Publication - Research and analysis

Coronavirus (COVID-19): modelling the epidemic (issue no. 4)

Published: 11 Jun 2020

Latest findings in modelling the COVID-19 epidemic in Scotland, both in terms of the spread of the disease through the population (epidemiological modelling) and of the demands it will place on the system, for example in terms of health care requirement.

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Contents
Coronavirus (COVID-19): modelling the epidemic (issue no. 4)
Coronavirus (COVID-19): modelling the epidemic in Scotland (Issue No. 4)

10 page PDF

355.6 kB

Coronavirus (COVID-19): modelling the epidemic in Scotland (Issue No. 4)

Background

This is an update on the Scottish Government modelling of the spread and level of Covid-19. This updates the previous publication on modelling the spread and level of Covid-19 in Scotland published on the 4 June 2020. The estimates in this document help the Scottish Government, the health service and the wider public sector plan and put in place what is needed to keep us safe and treat people who have virus, e.g. to decide how many Intensive Care Beds (ICU) we need available for Covid patients.

Key Points

  • Modelling of the epidemic in Scotland is undertaken to look at the progression of the epidemic and to inform logistical response required.
  • This is done over two time periods. Short term, for the next two weeks, and longer term. Both these help to forecast Covid-19, which helps the public sector in Scotland plan their response and helps determine if the measures in place are working.
  • We use the value of R to talk about Covid-19 in Scotland. Up to the 4 June, R in Scotland was estimated to be between 0.6 & 0.8.
  • The modelling shows that the number of infectious people, the number of cases, hospital and ICT use and deaths are all likely to continue to fall over the next two weeks.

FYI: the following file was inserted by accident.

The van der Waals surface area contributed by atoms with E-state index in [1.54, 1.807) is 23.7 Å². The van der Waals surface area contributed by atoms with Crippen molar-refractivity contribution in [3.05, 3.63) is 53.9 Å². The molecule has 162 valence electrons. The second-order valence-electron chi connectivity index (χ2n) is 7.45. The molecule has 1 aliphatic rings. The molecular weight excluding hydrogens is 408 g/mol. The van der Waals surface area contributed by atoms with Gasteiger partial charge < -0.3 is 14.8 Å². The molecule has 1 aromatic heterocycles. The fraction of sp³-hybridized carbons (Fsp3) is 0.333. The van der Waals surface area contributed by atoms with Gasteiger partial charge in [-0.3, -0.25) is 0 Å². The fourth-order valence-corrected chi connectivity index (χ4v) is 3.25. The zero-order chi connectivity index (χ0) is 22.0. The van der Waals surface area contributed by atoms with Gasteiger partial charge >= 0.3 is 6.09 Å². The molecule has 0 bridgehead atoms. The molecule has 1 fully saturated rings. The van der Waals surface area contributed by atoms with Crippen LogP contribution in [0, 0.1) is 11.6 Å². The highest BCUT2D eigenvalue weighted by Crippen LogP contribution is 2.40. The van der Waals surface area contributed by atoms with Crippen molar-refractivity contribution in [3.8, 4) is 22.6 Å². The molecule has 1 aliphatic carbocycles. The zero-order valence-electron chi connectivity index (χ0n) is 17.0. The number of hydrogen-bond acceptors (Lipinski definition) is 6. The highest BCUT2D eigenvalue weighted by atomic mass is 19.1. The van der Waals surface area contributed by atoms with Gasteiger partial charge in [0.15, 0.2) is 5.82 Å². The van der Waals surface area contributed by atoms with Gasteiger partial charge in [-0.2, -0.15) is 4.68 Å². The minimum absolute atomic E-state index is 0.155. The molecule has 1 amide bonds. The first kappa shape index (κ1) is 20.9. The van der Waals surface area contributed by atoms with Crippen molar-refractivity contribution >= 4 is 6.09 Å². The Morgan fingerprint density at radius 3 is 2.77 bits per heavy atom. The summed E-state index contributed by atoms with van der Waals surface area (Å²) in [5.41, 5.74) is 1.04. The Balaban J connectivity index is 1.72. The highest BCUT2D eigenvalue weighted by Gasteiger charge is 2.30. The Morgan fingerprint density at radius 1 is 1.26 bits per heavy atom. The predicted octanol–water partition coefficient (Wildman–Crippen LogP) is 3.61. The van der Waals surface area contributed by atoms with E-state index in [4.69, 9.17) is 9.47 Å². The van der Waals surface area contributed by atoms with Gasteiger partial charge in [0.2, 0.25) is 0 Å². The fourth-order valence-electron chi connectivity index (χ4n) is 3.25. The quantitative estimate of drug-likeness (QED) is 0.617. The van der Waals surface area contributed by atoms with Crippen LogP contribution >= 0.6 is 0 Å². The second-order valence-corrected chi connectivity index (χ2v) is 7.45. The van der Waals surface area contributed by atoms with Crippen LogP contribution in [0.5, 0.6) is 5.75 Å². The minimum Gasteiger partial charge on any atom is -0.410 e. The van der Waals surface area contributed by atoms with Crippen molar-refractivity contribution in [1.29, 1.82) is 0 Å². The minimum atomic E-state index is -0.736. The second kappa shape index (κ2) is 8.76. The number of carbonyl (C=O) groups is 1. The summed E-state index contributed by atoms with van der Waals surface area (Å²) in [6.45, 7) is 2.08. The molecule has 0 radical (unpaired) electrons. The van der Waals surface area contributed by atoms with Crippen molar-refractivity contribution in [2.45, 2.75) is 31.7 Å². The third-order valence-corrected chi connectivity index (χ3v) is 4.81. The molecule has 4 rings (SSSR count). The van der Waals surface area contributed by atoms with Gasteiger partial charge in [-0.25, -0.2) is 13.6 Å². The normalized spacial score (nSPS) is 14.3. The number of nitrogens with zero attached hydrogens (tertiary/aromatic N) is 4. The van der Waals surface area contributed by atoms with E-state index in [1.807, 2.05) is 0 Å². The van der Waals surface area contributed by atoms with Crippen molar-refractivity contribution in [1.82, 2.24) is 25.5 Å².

• These forecasts were based on estimates of moving in to phase 1 guidance implemented from 29 May. However, due to the time associated with disease progression data used for the forecasting the data do not reflect changes associated with moving in to phase 1. The longer term forecasts will be closely monitored against actual cases over the next few weeks as the situation changes.

What the modelling tells us

Figure 1 shows how Rt has changed since February. Before the "stay at home" restrictions were put in place Rt was above 1, and most likely to have been between 4 and 6 before any interventions were put in place.

The model estimates the Rt value for Friday 5 June to be between 0.65 and 0.75.

Figure 1: Trends in R t for Scotland, 2020
Figure 1. A graph showing the trends in the Rt value for Scotland over time, as calculated by the model. The graph show step changes downwards at the point when each intervention was introduced. This figure shows Rt to fall below 1.0 on the 23rd of March, when the “stay at home” advice was given.

Source: Scottish Government modelled estimates using Imperial College model code,
Source: Actual data from https://www.nrscotland.gov.uk/statistics-and-data/statistics/statistics-by-theme/vital-events/general-publications/weekly-and-monthly-data-on-births-and-deaths/deaths-involving-coronavirus-covid-19-in-scotland

The Rt value estimated by the Scottish Government falls within the range of values estimated by other modelling groups and considered by SPI-M and SAGE (Figure 2). SAGE's consensus view , as of 4 June, was that the value of Rt in Scotland was between 0.6 and 0.8.

Figure 2. Estimates of R t for Scotland as of the 4 June, including 90% confidence intervals, produced by SAGE. The estimate produced by the Scottish Government is 6 from left (pink), while the SAGE consensus range is the right-most (black).
Figure 2. A graph showing the point estimates and ranges of R values produced by the Scottish Government as well as the different academic modelling groups represented at the Scientific Advisory Group for Emergencies (SAGE) Committee, along with a point showing the consensus value and range produced by the group. Points range between 0.6 and 0.8, while the spread of ranges extend from 0.5 to 1.1.

Source: Scientific Advisory Group for Emergencies (SAGE).

The Scottish Government's epidemiological model estimates the number of infectious people in Scotland on 5 June to be around 4,500 (see Table 1). Forecasts indicate this number will decline over the following two weeks, and are promising, but is still at a level that could cause risk to the health service if onwards transmission rose rapidly. This figure is lower than was forecast previously based on PHS data, and reflects the fact that the number of deaths last week was lower than previously forecasted.

Table 1: Estimated number of infectious people in Scotland
Estimated Infectious Pool
Date Mid Lower Upper

15 May 2020

12,500

8,500

18,500

22 May 2020

9,000

5,500

13,000

29 May 2020

6,500

4,000

10,500

05 June 2020

4,500

2,500

8,000

12 June 2020

3,000

1,500

6,000

19 June 2020

2,000

1,000

4,500